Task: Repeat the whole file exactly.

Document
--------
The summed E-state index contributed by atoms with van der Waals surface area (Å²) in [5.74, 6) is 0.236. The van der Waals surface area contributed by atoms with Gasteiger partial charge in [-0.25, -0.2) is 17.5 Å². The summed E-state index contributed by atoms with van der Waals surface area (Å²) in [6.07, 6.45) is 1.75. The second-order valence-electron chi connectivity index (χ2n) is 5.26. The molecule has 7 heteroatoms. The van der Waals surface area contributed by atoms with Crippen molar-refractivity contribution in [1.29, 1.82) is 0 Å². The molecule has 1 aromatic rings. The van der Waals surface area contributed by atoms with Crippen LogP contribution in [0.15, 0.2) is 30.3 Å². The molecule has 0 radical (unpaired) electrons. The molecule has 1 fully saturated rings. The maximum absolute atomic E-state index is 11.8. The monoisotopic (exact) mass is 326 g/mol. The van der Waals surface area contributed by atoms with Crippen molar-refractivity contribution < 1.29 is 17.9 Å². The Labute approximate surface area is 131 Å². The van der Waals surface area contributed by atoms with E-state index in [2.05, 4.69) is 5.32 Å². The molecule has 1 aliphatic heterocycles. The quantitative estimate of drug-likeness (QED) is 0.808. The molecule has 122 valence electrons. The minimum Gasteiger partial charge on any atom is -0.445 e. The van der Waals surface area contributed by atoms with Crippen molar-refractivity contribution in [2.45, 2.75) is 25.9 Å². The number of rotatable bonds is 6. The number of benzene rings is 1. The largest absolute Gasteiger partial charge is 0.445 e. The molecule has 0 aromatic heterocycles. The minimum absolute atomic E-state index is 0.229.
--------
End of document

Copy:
The summed E-state index contributed by atoms with van der Waals surface area (Å²) in [5.74, 6) is 0.236. The van der Waals surface area contributed by atoms with Gasteiger partial charge in [-0.25, -0.2) is 17.5 Å². The summed E-state index contributed by atoms with van der Waals surface area (Å²) in [6.07, 6.45) is 1.75. The second-order valence-electron chi connectivity index (χ2n) is 5.26. The molecule has 7 heteroatoms. The van der Waals surface area contributed by atoms with Crippen molar-refractivity contribution in [1.29, 1.82) is 0 Å². The molecule has 1 aromatic rings. The van der Waals surface area contributed by atoms with Crippen LogP contribution in [0.15, 0.2) is 30.3 Å². The molecule has 0 radical (unpaired) electrons. The molecule has 1 fully saturated rings. The maximum absolute atomic E-state index is 11.8. The monoisotopic (exact) mass is 326 g/mol. The van der Waals surface area contributed by atoms with Crippen molar-refractivity contribution < 1.29 is 17.9 Å². The Labute approximate surface area is 131 Å². The van der Waals surface area contributed by atoms with E-state index in [2.05, 4.69) is 5.32 Å². The molecule has 1 aliphatic heterocycles. The quantitative estimate of drug-likeness (QED) is 0.808. The molecule has 122 valence electrons. The minimum Gasteiger partial charge on any atom is -0.445 e. The van der Waals surface area contributed by atoms with Crippen molar-refractivity contribution in [2.45, 2.75) is 25.9 Å². The number of rotatable bonds is 6. The number of benzene rings is 1. The largest absolute Gasteiger partial charge is 0.445 e. The molecule has 0 aromatic heterocycles. The minimum absolute atomic E-state index is 0.229.